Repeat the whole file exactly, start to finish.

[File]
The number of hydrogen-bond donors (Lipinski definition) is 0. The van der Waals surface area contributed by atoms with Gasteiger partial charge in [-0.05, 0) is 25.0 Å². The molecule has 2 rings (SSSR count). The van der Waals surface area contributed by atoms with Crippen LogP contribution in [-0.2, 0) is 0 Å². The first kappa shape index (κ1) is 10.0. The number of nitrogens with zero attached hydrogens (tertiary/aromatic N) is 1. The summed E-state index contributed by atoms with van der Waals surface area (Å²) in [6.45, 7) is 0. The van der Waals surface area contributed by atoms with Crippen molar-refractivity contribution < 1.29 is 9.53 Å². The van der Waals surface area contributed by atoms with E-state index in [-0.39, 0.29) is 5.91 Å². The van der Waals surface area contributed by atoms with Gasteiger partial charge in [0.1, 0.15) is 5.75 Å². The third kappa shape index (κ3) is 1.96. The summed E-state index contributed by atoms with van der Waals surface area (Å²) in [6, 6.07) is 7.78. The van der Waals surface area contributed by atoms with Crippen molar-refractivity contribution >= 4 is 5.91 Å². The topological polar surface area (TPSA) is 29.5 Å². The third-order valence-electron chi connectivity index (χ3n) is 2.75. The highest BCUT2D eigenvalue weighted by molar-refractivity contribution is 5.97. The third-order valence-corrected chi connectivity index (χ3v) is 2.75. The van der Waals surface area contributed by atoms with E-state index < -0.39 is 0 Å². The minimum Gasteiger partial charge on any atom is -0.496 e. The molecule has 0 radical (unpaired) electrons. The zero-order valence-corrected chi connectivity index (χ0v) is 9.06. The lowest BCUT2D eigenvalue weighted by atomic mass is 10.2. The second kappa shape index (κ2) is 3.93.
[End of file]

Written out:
The number of hydrogen-bond donors (Lipinski definition) is 0. The van der Waals surface area contributed by atoms with Gasteiger partial charge in [-0.05, 0) is 25.0 Å². The molecule has 2 rings (SSSR count). The van der Waals surface area contributed by atoms with Crippen LogP contribution in [-0.2, 0) is 0 Å². The first kappa shape index (κ1) is 10.0. The number of nitrogens with zero attached hydrogens (tertiary/aromatic N) is 1. The summed E-state index contributed by atoms with van der Waals surface area (Å²) in [6.45, 7) is 0. The van der Waals surface area contributed by atoms with Crippen molar-refractivity contribution < 1.29 is 9.53 Å². The van der Waals surface area contributed by atoms with E-state index in [-0.39, 0.29) is 5.91 Å². The van der Waals surface area contributed by atoms with Gasteiger partial charge in [0.1, 0.15) is 5.75 Å². The third kappa shape index (κ3) is 1.96. The summed E-state index contributed by atoms with van der Waals surface area (Å²) in [6, 6.07) is 7.78. The van der Waals surface area contributed by atoms with Crippen molar-refractivity contribution >= 4 is 5.91 Å². The topological polar surface area (TPSA) is 29.5 Å². The third-order valence-electron chi connectivity index (χ3n) is 2.75. The highest BCUT2D eigenvalue weighted by molar-refractivity contribution is 5.97. The third-order valence-corrected chi connectivity index (χ3v) is 2.75. The van der Waals surface area contributed by atoms with E-state index < -0.39 is 0 Å². The minimum Gasteiger partial charge on any atom is -0.496 e. The molecule has 0 radical (unpaired) electrons. The zero-order valence-corrected chi connectivity index (χ0v) is 9.06. The lowest BCUT2D eigenvalue weighted by atomic mass is 10.2. The second kappa shape index (κ2) is 3.93.